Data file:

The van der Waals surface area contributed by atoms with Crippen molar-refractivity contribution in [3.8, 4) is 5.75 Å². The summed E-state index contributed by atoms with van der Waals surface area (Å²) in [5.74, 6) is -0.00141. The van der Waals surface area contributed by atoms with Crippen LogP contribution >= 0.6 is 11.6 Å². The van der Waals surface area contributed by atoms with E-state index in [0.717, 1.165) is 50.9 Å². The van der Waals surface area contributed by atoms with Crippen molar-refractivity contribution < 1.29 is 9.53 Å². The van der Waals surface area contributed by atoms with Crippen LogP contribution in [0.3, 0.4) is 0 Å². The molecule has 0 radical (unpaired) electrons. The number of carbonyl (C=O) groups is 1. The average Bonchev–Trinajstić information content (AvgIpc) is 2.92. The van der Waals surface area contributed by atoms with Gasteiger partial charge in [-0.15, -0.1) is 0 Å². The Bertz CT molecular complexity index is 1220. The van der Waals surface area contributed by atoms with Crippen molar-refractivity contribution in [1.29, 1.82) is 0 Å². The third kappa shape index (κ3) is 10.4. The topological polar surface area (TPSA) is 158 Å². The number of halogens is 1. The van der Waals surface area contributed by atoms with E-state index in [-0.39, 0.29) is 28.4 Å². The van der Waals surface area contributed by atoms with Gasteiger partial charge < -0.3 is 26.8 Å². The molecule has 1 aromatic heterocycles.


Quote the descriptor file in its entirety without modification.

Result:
The van der Waals surface area contributed by atoms with Crippen molar-refractivity contribution in [3.8, 4) is 5.75 Å². The summed E-state index contributed by atoms with van der Waals surface area (Å²) in [5.74, 6) is -0.00141. The van der Waals surface area contributed by atoms with Crippen LogP contribution >= 0.6 is 11.6 Å². The van der Waals surface area contributed by atoms with E-state index in [0.717, 1.165) is 50.9 Å². The van der Waals surface area contributed by atoms with Crippen molar-refractivity contribution < 1.29 is 9.53 Å². The van der Waals surface area contributed by atoms with Crippen LogP contribution in [0.3, 0.4) is 0 Å². The molecule has 0 radical (unpaired) electrons. The number of carbonyl (C=O) groups is 1. The average Bonchev–Trinajstić information content (AvgIpc) is 2.92. The van der Waals surface area contributed by atoms with Gasteiger partial charge in [-0.15, -0.1) is 0 Å². The Bertz CT molecular complexity index is 1220. The van der Waals surface area contributed by atoms with Crippen molar-refractivity contribution in [1.29, 1.82) is 0 Å². The third kappa shape index (κ3) is 10.4. The topological polar surface area (TPSA) is 158 Å². The number of halogens is 1. The van der Waals surface area contributed by atoms with E-state index in [-0.39, 0.29) is 28.4 Å². The van der Waals surface area contributed by atoms with Gasteiger partial charge < -0.3 is 26.8 Å². The molecule has 1 aromatic heterocycles.